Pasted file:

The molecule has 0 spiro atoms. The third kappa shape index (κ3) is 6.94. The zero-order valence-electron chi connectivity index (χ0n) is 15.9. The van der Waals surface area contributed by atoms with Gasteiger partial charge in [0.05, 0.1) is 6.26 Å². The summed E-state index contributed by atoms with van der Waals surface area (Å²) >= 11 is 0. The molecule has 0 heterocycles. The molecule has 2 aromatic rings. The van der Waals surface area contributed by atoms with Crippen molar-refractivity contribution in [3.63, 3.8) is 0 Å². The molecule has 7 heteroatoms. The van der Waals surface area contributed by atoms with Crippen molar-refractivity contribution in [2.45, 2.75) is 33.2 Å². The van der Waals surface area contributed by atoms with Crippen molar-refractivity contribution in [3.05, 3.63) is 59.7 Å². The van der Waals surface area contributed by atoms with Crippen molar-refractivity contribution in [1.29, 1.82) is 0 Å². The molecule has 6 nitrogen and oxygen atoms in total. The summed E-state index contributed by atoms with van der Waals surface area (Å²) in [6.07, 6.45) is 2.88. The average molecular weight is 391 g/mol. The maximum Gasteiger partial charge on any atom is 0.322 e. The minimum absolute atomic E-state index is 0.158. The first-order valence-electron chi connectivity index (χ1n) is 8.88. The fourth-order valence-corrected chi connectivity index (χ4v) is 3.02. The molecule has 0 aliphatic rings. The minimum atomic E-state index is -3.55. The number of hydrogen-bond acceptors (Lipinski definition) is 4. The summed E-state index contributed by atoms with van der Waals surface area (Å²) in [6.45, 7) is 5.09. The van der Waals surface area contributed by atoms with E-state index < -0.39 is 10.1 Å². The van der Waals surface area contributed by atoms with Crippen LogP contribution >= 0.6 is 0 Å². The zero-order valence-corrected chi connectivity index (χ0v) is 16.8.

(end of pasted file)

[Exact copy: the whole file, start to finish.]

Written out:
The molecule has 0 spiro atoms. The third kappa shape index (κ3) is 6.94. The zero-order valence-electron chi connectivity index (χ0n) is 15.9. The van der Waals surface area contributed by atoms with Gasteiger partial charge in [0.05, 0.1) is 6.26 Å². The summed E-state index contributed by atoms with van der Waals surface area (Å²) >= 11 is 0. The molecule has 0 heterocycles. The molecule has 2 aromatic rings. The van der Waals surface area contributed by atoms with Crippen molar-refractivity contribution in [3.63, 3.8) is 0 Å². The molecule has 7 heteroatoms. The van der Waals surface area contributed by atoms with Crippen molar-refractivity contribution in [2.45, 2.75) is 33.2 Å². The van der Waals surface area contributed by atoms with Crippen molar-refractivity contribution in [3.05, 3.63) is 59.7 Å². The van der Waals surface area contributed by atoms with Crippen molar-refractivity contribution in [1.29, 1.82) is 0 Å². The molecule has 6 nitrogen and oxygen atoms in total. The summed E-state index contributed by atoms with van der Waals surface area (Å²) in [6.07, 6.45) is 2.88. The average molecular weight is 391 g/mol. The maximum Gasteiger partial charge on any atom is 0.322 e. The minimum absolute atomic E-state index is 0.158. The first-order valence-electron chi connectivity index (χ1n) is 8.88. The fourth-order valence-corrected chi connectivity index (χ4v) is 3.02. The molecule has 0 aliphatic rings. The minimum atomic E-state index is -3.55. The number of hydrogen-bond acceptors (Lipinski definition) is 4. The summed E-state index contributed by atoms with van der Waals surface area (Å²) in [6.45, 7) is 5.09. The van der Waals surface area contributed by atoms with E-state index < -0.39 is 10.1 Å². The van der Waals surface area contributed by atoms with Crippen LogP contribution >= 0.6 is 0 Å². The zero-order valence-corrected chi connectivity index (χ0v) is 16.8.